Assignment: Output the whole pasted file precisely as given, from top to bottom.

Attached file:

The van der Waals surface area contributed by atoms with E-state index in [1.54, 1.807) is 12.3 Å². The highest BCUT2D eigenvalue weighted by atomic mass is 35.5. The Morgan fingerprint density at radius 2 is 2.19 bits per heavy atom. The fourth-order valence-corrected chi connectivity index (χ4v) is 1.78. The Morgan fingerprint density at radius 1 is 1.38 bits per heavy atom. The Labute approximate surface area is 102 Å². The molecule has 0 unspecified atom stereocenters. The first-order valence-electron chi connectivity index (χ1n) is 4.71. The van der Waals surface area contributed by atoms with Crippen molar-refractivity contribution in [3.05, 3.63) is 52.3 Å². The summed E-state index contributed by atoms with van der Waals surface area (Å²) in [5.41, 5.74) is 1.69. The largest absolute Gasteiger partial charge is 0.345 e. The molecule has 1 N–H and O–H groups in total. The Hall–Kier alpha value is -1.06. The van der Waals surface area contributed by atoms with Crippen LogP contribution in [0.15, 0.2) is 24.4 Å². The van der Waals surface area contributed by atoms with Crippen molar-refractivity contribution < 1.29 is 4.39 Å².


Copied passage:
The van der Waals surface area contributed by atoms with E-state index in [1.54, 1.807) is 12.3 Å². The highest BCUT2D eigenvalue weighted by atomic mass is 35.5. The Morgan fingerprint density at radius 2 is 2.19 bits per heavy atom. The fourth-order valence-corrected chi connectivity index (χ4v) is 1.78. The Morgan fingerprint density at radius 1 is 1.38 bits per heavy atom. The Labute approximate surface area is 102 Å². The molecule has 0 unspecified atom stereocenters. The first-order valence-electron chi connectivity index (χ1n) is 4.71. The van der Waals surface area contributed by atoms with Crippen molar-refractivity contribution in [3.05, 3.63) is 52.3 Å². The summed E-state index contributed by atoms with van der Waals surface area (Å²) in [5.41, 5.74) is 1.69. The largest absolute Gasteiger partial charge is 0.345 e. The molecule has 1 N–H and O–H groups in total. The Hall–Kier alpha value is -1.06. The van der Waals surface area contributed by atoms with Crippen LogP contribution in [0.15, 0.2) is 24.4 Å². The van der Waals surface area contributed by atoms with Crippen molar-refractivity contribution < 1.29 is 4.39 Å².